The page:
Universal Participation in Transnational Bankruptcies
JAY LAWRENCE WESTBROOK★
It is rare that someone can play the leading instrument or conduct the orchestra, taking one role or the other as the programme requires. It is even rarer that someone is both commanding and beloved. That rare man, Professor Roy Goode, has contributed both scholarly work and leadership central to the internationalization of the field of commercial law.
An example of his leadership close to my heart was his suggestion that I teach, with Professor Harry Rajak, the first offering of a course at the University of London in Comparative and International Insolvency. Although that happy experience is only 6 years past, it already seems an antique age in the field of transnational insolvency. No area of the law more perfectly reflects the accelerating globalization of commercial and financial markets, in which process Professor Goode continues to play such an important role.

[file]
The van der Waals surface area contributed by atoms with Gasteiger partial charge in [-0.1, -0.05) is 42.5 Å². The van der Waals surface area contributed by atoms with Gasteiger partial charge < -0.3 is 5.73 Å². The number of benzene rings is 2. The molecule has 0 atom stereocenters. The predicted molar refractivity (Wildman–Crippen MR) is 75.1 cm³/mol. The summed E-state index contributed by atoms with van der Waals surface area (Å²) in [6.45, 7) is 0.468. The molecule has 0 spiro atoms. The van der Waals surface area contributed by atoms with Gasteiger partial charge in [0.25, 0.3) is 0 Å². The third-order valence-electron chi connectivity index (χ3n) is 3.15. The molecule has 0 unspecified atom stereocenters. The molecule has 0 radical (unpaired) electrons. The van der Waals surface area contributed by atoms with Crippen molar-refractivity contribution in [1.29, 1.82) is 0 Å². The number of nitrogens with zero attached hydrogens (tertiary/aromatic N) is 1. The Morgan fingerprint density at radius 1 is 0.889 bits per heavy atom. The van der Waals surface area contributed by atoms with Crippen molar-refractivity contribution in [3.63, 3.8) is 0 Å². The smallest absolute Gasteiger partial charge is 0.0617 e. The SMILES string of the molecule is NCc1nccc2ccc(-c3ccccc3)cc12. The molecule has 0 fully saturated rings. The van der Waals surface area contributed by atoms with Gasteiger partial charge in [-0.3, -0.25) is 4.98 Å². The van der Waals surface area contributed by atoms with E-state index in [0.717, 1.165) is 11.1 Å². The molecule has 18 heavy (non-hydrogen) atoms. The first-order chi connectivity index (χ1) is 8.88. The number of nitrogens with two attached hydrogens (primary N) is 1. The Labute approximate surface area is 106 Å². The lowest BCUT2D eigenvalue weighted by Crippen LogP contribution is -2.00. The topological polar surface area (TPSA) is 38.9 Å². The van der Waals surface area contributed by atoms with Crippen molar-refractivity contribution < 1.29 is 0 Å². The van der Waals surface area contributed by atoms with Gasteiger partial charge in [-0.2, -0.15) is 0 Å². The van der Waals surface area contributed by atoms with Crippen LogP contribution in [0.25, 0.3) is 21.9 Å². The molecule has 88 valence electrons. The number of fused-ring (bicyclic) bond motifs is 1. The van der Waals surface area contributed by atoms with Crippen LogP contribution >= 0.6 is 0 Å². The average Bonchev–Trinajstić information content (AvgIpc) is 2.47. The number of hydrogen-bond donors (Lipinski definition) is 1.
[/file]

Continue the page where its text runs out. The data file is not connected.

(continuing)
A recent and highly interesting development is the initialling of the European Convention on Insolvency Proceedings.1 Despite some weaknesses and drawbacks, it represents a step forward in an area where international agreement has been remarkably difficult to achieve.2 There has been much criticism of its deference to 'secondary' proceedings, which are local proceedings that largely trump the 'main' proceeding under the EU Convention scheme.3 Much less attention has been given to its most important step forward, the adoption of broad cross-filing provisions that permit each local liquidator to file claims in every proceeding concerning the same debtor in other jurisdictions on behalf of all the claimants in the____________________